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2014 Racing Calendar

David Bartrum's Blog

British GT blog of 22 March 2012

We went to the Autosport International show in January with new hopes for the season. On the touring car side we were very much focussed on running three cars this year. We're running the same cars as 2011 but with updates and developments to suspensions and engines, which means we are able to do the things to the cars that we weren't able to do last year.

We had a very busy winter because we had one eye on the future with the NGTC side of things. I suppose that had a bearing on my decision with the Porsche Carrera Cup GB team. Having thoroughly enjoyed many seasons in the Carrera Cup - the people, the teams and the structure, which is unrivalled in my mind - we took the decision to move on to GT racing.

It was quite a hard decision to make because the Carrera Cup has been a big part of our life. We started out as a Carrera Cup team and we've stayed with the Porsche brand to go into the British GT Championship.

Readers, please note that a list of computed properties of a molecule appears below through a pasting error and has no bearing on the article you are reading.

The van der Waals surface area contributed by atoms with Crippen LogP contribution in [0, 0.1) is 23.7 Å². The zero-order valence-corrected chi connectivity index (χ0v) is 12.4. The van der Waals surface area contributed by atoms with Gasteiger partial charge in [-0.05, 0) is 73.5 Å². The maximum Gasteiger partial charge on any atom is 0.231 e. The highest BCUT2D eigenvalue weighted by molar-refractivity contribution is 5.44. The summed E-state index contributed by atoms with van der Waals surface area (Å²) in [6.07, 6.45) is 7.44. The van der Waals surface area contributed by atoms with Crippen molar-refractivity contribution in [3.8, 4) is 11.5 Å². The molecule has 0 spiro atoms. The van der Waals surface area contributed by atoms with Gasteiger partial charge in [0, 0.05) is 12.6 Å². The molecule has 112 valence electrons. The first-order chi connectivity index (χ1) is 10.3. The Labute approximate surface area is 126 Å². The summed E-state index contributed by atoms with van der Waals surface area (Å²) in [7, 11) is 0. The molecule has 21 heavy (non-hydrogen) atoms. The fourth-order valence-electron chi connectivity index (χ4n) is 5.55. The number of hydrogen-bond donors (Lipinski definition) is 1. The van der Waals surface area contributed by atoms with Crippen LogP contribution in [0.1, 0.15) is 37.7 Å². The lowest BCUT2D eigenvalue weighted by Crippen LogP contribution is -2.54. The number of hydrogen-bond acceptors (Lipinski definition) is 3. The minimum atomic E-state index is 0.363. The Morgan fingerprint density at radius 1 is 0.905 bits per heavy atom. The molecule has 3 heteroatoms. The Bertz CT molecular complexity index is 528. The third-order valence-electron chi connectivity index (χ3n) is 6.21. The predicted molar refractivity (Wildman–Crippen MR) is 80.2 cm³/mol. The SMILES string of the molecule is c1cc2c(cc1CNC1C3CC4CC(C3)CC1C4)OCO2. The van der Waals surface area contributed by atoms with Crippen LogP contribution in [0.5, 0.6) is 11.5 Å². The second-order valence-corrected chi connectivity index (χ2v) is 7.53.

It was quite tough to get a new car this close to the start of the season but we got our first 911 GT3R brand new from Porsche and we're waiting for news on a second car. I did a 26-hour journey to the bottom of Germany to collect it. The first car will be driven by Michael Caine and Danielle Perfetti. Michael is a stalwart of the team and our longest-serving driver. Danielle came on board last year and is a European-based businessman. He fits the team fantastically and has a wicked sense of humour.